Are you a member of the Wild Equity Institute? Help us expand our work by joining us on-line today!

Dr. Douglas Bevington Joins Wild Equity Institute's Board of Directors

We are excited to announce that Dr. Douglas Bevington has joined the Wild Equity Institute’s Board of Directors. He is replacing Stan Kaufman, who served on our Board since 2009 and developed wildequity.org.

Dr. Douglas Bevington

Dr. Bevington is the Forest Program Director for Environment Now, a grantmaking foundation in California. He has a PhD in sociology from the University of California, Santa Cruz, where he taught courses on social movement studies. He is the author of The Rebirth of Environmentalism: Grassroots Activism from the Spotted Owl to the Polar Bear (Island Press, 2009), which explores how grassroots forest and wildlife protection groups have made a big impact on federal environmental policies in the U.S. over the past twenty years. He also serves on the board of directors of the Fund for Wild Nature, which helps provide resources to bold and effective grassroots groups: such as WEI!

Welcome Doug, we look forward to working with you as we build a healthy and sustainable global community for all!

Wild Equity Meets the Wall Street Journal

The Wall Street Journal covered the Wild Equity Institute in a new article about the money-losing, endangered species-killing Sharp Park Golf Course.

Titled Big Wedge Over Sharp Park’s Future, the article describes how Sharp Park is run-down and in ill repair, and the opportunities to transform it into a better public park everyone can enjoy.

Check out the article yourself today, then add your comments here at wildequity.org or at the Wall Street Journal’s website.

Wild Equity Ties Antioch and SF Communities, Conservation Struggles Together

The Wild Equity Institute and the Wilderness Arts & Literacy Collaborative ("WALC") at Downtown High School recently completed another successful Endangered Species Big Semester by helping students explore the Antioch Dunes National Wildlife Refuge, learn how environmental justice victories in San Francisco are linked to a fossil fuel power plant construction boom in Antioch, and take action to help the Refuge’s endangered species recover.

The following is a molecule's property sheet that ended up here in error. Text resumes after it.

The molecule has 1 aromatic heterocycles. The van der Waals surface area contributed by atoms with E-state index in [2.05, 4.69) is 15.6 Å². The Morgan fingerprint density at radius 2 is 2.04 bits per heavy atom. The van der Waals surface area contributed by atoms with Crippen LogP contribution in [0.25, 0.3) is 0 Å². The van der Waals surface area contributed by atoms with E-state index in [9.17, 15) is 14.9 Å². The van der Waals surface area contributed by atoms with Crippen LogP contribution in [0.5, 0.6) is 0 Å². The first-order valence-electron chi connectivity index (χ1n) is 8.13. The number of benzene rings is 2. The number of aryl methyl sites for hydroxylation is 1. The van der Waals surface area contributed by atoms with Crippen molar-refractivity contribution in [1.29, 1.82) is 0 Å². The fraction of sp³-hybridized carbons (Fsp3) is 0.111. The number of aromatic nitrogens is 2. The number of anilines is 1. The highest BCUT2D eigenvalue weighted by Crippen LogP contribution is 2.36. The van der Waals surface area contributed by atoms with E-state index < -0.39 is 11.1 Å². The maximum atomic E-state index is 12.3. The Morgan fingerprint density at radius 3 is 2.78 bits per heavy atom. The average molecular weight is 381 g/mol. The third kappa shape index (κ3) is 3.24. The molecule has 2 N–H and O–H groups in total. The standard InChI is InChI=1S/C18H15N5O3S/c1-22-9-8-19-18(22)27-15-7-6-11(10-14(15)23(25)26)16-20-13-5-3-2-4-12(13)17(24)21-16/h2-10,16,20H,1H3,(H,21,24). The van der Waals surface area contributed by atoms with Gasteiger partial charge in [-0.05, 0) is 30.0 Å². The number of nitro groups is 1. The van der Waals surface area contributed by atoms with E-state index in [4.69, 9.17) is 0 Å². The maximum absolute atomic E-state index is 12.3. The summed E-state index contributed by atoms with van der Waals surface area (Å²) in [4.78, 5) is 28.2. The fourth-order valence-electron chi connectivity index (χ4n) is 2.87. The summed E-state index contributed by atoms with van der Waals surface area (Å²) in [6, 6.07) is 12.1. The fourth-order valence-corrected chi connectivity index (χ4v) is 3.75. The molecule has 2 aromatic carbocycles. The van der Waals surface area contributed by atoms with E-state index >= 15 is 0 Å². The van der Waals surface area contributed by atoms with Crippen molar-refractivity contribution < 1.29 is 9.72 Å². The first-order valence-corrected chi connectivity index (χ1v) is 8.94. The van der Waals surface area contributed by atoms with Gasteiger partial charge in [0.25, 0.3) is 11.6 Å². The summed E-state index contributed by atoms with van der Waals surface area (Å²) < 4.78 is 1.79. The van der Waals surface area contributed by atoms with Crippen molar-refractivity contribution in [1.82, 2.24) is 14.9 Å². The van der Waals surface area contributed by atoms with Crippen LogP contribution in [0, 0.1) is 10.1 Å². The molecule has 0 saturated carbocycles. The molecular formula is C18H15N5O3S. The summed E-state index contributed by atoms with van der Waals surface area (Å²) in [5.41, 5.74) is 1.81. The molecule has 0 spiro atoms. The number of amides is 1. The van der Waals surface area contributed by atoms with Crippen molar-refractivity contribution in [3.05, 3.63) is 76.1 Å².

WALC students remove invasive weeds at the Antioch Dunes National Wildlife Refuge.
Invasive weed growth is exacerbated by pollution from power plants that ring the Dunes.

Successful environmental justice campaigns in San Francisco led to the closure of two power plants in San Francisco’s Potrero Hill and Bayview-Hunters Point communities since 2006. In part to recoup the power lost when these power plants closed, the California Energy Commission approved five power plants, all ringing the Antioch Dunes National Wildlife Refuge. The concentration of power plants in this location threatens community health and three endangered species found at the Refuge. The Wild Equity Institute is bringing environmental justice advocates and grassroots conservation organizations together to challenge this massive power plant expansion.

On WALC’s third and final trip of the Endangered Species Big Semester, students connected our successful struggles for conservation and environmental justice in San Francisco with the new fossil fuel power plants in Antioch, observed endangered species threatened by this proposal, and then took action to help these species recover.

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5/5, High Noon: Join Us for "Turbulent Blue" at Crissy Field

Join the Center for Biological Diversity, San Francisco Bay Chapter of the Sierra Club, Wild Equity Institute, Pacific Institute and others as we “connect the dots” between global warming, sea-level rise, and the impacts on communities, animals and plants in a dramatic, interactive human wave at San Francisco’s restored tidal marsh Crissy Field, in the Presidio under the iconic Golden Gate Bridge.

RSVP at 350.org. Get transit directions and precise location information here.

Wear blue and bring a pair of blue jeans, a blue T-shirt or blue sheet. The wave of blue we’ll create together will dramatically illustrate sea-level rise, as well as the more frequent and severe storms, storm surges and erosion that we can expect at places like Crissy Field — unless we can start slowing climate change now. We’ll even be filmed!